Poem in style of TS Eliot (2010): Paul Andreas Fischer in Mrs. Ledoux’s poetry class

flags worn thin and bloodied
Burn under the brother with red eyes and corn rows
like the bush of moses
psychosis inducing love grows
a finishing plan
from  above
To protest the innocence of a guilty man
White devils dance to the trumpets of fallen angels
Squelched by the poverty,
Stifled by the ignorance,
 of Lackadaisical, self-pity swelling 
Until, poison creeps
Down the face in unspeakable agony.
where Bleeding tears pool,
wolves circle 
like a snarling chain


Sexually exploiting affability,

Socially exploiting temper,
Pressurized by the black viability
Of darker violations,
That cut like a shard of redemption.
Until, exploding with vice,
Melting like the Fukushima crisis


flags worn thin and bloodied
Burn under the brother with red eyes and corn rows
like the bush of moses
psychosis inducing love grows
a finishing plan
from  above
To protest the innocence of a guilty man
White devils dance to the trumpets of fallen angels
Squelched by the poverty,
Stifled by the ignorance,
 of Lackadaisical, self-pity swelling 
Until, poison creeps
Down the face in unspeakable agony.
where Bleeding tears pool,
wolves circle 
like a snarling chain


The steady warm chants
and the perverted priestly touch
Of Satan echo in the halls of the lord,
He is lost, and has no return.
All the kings Doctors and all the kings nurses
Won’t save him: devil-crossed.


flags worn thin and bloodied
Burn under the brother with red eyes and corn rows
like the bush of moses
psychosis inducing love grows
a finishing plan
from  above
To protest the innocence of a guilty man
White devils dance to the trumpets of fallen angels
Squelched by the poverty,
Stifled by the ignorance,
 of Lackadaisical, self-pity swelling 
Until, poison creeps
Down the face in unspeakable agony.
where Bleeding tears pool,
wolves circle 
like a snarling chain


The best potion, a mixture of loneliness and
Screaming in pain as dancing fools
And singing devils
Tear his very soul from its essence
In the twinkling firelight
Under blazing stars
Leaving those who behold
Circled with evil,
Disgusted and hopelessly broken,
Parched to the point of suffocation in the desert sun.

Problems with Hamlet and His Problems

Paul Fischer
John Zimmerman
11/1/08
     Problems with Hamlet and His Problems


    Hamlet, by William Shakespeare, is among the greatest works of arts in the English language; for centuries the play has been rehearsed, performed and reviewed. The gloomy Prince of Denmark, Hamlet, is undoubtedly among Shakespeare’s greatest feats of characterization, appealing to audiences through his many human weaknesses, most notably his indecisiveness and inconsistency. At least this was the tragedy’s reputation for over three hundred years until a stinging critique by TS Eliot changed the way in which teachers and students looked at Hamlet forever.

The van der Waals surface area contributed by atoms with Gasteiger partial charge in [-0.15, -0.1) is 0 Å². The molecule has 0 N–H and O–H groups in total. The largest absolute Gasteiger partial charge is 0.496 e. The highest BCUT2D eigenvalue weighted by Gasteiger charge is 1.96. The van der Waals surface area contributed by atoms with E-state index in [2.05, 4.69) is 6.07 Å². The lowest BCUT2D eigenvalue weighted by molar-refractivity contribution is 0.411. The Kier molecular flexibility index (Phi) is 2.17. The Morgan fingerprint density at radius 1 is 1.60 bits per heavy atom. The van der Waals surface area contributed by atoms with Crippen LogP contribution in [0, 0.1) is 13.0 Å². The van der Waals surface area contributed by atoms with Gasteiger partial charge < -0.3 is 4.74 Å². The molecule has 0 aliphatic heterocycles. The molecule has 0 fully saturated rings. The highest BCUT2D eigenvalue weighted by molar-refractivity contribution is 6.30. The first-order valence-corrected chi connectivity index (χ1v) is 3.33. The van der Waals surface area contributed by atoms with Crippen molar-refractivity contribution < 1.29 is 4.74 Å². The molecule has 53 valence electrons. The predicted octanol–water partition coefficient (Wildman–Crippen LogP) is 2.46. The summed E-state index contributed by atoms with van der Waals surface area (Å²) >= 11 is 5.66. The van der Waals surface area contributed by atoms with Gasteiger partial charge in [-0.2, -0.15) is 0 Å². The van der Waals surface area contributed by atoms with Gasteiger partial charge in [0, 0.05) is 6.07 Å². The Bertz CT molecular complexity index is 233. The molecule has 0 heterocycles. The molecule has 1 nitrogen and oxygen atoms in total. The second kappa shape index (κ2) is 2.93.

TS Eliot wrote the essay Hamlet and His Problems in 1920 as an attempt to redefine the manner in which critics looked at literary work. Right at the beginning of his essay, Eliot makes it clear that critics have failed in their attempts at critical insight, claiming they stretched their interpretation of the play “by the substitution—of their own Hamlet for Shakespeare’s.” (1) Rather than looking at Hamlet the play, former critics such as Coleridge and Goethe instead focused on Hamlet the character, who they easily identified with.
    The main argument is that, in fact, as a work of art, the play Hamlet fails completely. In order to prove this, Eliot invents a standard, the objective correlative, that never existed before. He defines the objective correlative as “a set of objects, a situation, a chain of events which shall be the formula of that particular emotion; such that when the external facts, which must terminate in sensory experience, are given, the emotion is immediately evoked” (7). For example, a writer who presents the audience with a thump outside a house, a scratching at the door, and a hideous scream would expect the audience to feel fear when the main character felt fear.
    Where Hamlet fails, Eliot writes, is that “Hamlet (the man) is dominated by an emotion which is inexpressible, because it is in excess of the facts as they appear” (7). Eliot goes on to suppose that Shakespeare finds himself in a paradox, as Hamlet’s disgust for Gertrude (his mother) is occasioned “because her character is so negative and insignificant that she arouses in Hamlet the feeling which she is incapable of representing.” If Shakespeare changed Hamlet’s character, there would be no plot, but as he made the mother even more despicable the play is rapidly exposed as illogical.